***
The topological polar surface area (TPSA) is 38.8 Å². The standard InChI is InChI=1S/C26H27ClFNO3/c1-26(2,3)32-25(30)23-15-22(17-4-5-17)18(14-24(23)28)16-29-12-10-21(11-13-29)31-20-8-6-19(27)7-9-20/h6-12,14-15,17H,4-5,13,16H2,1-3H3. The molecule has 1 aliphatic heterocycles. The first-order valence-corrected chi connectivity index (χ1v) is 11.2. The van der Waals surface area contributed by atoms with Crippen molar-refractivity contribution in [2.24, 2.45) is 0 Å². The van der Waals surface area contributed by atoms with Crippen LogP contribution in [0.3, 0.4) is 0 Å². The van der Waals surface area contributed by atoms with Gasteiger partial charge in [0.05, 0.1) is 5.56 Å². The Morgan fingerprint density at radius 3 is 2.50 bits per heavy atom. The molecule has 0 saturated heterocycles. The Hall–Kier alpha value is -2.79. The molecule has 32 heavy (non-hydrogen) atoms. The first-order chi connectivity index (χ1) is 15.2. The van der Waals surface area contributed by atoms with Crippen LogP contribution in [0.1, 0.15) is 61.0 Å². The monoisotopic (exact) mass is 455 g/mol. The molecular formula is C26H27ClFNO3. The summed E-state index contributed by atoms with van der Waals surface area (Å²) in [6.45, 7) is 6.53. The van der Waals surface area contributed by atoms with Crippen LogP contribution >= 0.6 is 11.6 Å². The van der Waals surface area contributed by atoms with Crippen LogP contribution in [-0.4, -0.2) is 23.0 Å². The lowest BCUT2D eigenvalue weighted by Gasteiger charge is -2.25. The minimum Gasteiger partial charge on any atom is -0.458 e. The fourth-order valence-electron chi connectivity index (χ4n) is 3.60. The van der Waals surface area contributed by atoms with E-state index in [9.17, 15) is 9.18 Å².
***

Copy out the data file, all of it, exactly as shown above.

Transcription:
The topological polar surface area (TPSA) is 38.8 Å². The standard InChI is InChI=1S/C26H27ClFNO3/c1-26(2,3)32-25(30)23-15-22(17-4-5-17)18(14-24(23)28)16-29-12-10-21(11-13-29)31-20-8-6-19(27)7-9-20/h6-12,14-15,17H,4-5,13,16H2,1-3H3. The molecule has 1 aliphatic heterocycles. The first-order valence-corrected chi connectivity index (χ1v) is 11.2. The van der Waals surface area contributed by atoms with Crippen molar-refractivity contribution in [2.24, 2.45) is 0 Å². The van der Waals surface area contributed by atoms with Crippen LogP contribution in [0.3, 0.4) is 0 Å². The van der Waals surface area contributed by atoms with Gasteiger partial charge in [0.05, 0.1) is 5.56 Å². The Morgan fingerprint density at radius 3 is 2.50 bits per heavy atom. The molecule has 0 saturated heterocycles. The Hall–Kier alpha value is -2.79. The molecule has 32 heavy (non-hydrogen) atoms. The first-order chi connectivity index (χ1) is 15.2. The van der Waals surface area contributed by atoms with Crippen LogP contribution in [0.1, 0.15) is 61.0 Å². The monoisotopic (exact) mass is 455 g/mol. The molecular formula is C26H27ClFNO3. The summed E-state index contributed by atoms with van der Waals surface area (Å²) in [6.45, 7) is 6.53. The van der Waals surface area contributed by atoms with Crippen LogP contribution >= 0.6 is 11.6 Å². The van der Waals surface area contributed by atoms with Crippen LogP contribution in [-0.4, -0.2) is 23.0 Å². The lowest BCUT2D eigenvalue weighted by Gasteiger charge is -2.25. The minimum Gasteiger partial charge on any atom is -0.458 e. The fourth-order valence-electron chi connectivity index (χ4n) is 3.60. The van der Waals surface area contributed by atoms with E-state index in [9.17, 15) is 9.18 Å².